A few weeks ago I was in Mexico, and slept nine nights in my sleeping bag on my friends’ front porch. My sleep was not without middle-of-the-night wakings, but I easily released back into sleep after each one. The rhythm of a life lived mostly outside, and mostly without a timepiece, agrees with me. While there, and against the odds, I got some of the best sleep I’ve had in years.

If you’re between 40 and 60, and you or someone you know is getting a good night’s sleep, raise your hand now.

I bet a million bucks you didn’t raise your hand, and not because you’re sitting at a table at Macy’s with a raspberry oat muffin and a double cappuccino. It’s rare that any of my adult friends (and especially the women) can lay claim to a full night’s sleep without the aid of some pharmaceutical or other.

I personally am a member of the 2:30 Club. No matter what time I go to bed, or how much exercise I’ve gotten or how many cups of coffee I’ve drunk or not drunk, I wake up, look at the clock, and it’s 2:30 a.m.

If this happens to you, you might decide to search for “sleep deprivation” on the Internet. Google will instead suggest the lyrics for a song called “Sleepyhead.” (And if you happen to follow that link in the middle of the night, and then, because the lyrics are somewhat interesting, you decide to listen to this song, I recommend you turn down the sound on your computer. The people singing it sound like their lungs are full of helium.)

If you persist in your research, here’s some of the advice you will be offered: Get out of bed and do something productive until you feel sleepy. Stay in bed, but turn on your lamp and read. Drink some warm milk. Whatever you do, don’t turn on any lights. Don’t look at the clock to see what time it is. Don’t look again 10 minutes later to see how much time has passed. Don’t check your e-mail to see who else is awake and online.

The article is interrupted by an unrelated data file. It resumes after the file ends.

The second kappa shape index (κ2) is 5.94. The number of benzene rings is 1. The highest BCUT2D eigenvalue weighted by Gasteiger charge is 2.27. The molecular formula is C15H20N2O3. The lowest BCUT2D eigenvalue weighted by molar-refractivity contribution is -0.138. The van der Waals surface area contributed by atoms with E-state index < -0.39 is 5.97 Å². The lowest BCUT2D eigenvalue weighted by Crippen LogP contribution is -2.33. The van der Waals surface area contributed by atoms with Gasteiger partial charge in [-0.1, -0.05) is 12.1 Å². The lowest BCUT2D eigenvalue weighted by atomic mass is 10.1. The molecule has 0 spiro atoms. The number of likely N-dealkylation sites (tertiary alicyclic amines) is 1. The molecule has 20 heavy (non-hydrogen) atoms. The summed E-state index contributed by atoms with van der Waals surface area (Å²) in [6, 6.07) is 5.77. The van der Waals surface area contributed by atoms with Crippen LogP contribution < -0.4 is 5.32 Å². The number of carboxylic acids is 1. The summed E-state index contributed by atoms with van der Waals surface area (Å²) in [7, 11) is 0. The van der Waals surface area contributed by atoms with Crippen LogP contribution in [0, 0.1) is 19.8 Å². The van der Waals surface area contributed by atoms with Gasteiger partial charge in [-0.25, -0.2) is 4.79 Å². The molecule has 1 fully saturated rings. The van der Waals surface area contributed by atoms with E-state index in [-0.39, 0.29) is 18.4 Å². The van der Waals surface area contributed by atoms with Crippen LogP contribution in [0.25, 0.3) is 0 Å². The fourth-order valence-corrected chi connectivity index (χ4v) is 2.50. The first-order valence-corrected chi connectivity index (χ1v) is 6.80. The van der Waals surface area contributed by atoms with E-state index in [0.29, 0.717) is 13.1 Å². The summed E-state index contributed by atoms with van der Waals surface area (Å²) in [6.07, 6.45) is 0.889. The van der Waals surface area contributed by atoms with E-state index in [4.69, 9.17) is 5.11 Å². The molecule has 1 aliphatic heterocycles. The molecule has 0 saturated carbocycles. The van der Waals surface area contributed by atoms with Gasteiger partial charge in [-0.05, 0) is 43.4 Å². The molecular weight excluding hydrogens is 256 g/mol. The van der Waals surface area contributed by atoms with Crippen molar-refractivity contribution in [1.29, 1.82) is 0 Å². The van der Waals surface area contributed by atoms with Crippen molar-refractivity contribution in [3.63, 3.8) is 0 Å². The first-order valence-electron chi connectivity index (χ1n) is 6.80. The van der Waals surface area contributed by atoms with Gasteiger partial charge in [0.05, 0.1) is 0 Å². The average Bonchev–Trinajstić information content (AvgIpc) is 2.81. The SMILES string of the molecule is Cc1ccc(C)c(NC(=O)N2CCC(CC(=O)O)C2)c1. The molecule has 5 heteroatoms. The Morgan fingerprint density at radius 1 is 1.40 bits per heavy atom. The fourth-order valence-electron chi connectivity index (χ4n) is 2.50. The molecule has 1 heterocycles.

In other words, any action is futile.

Also online, you might learn that symptoms of sleep deprivation include attention lapses, reduced short-term memory capacity, impaired judgment and in extreme cases, hallucinations and delusions.

It’s 2:30. I’m awake, but not yet delusional.

The moon is full, and I can see that the ponderosas behind our house are—much like my brain—shrouded in fog. The sound of the train whistle comes in the cracked window, even though the tracks are more than a mile away. How is it that sound can travel such a great distance when light gets caught so exquisitely on the moisture in the air?

Tonight I’m afraid if I turn on the lamp I’ll break the spell of the milky light on the pines. So I lie awake in the dark and watch out the window.

I can’t think what the answer might be.

I do know that though the impulse to wake comes in the guise of leg cramps, or a full bladder, or a hot flash, what keeps me awake is more complicated and difficult to fix. Even if I can successfully circumvent certain things during the day and evening, they will wake me gently or violently in the night. They are persistent and unrelenting: goblins of worry, niggling trivia or bothersome self-doubts. Every one of them balloons to fill the room, jostling against each other for a position next to the bed.

I turn on the light, pick up my journal, and remember how good it was to sleep in Mexico.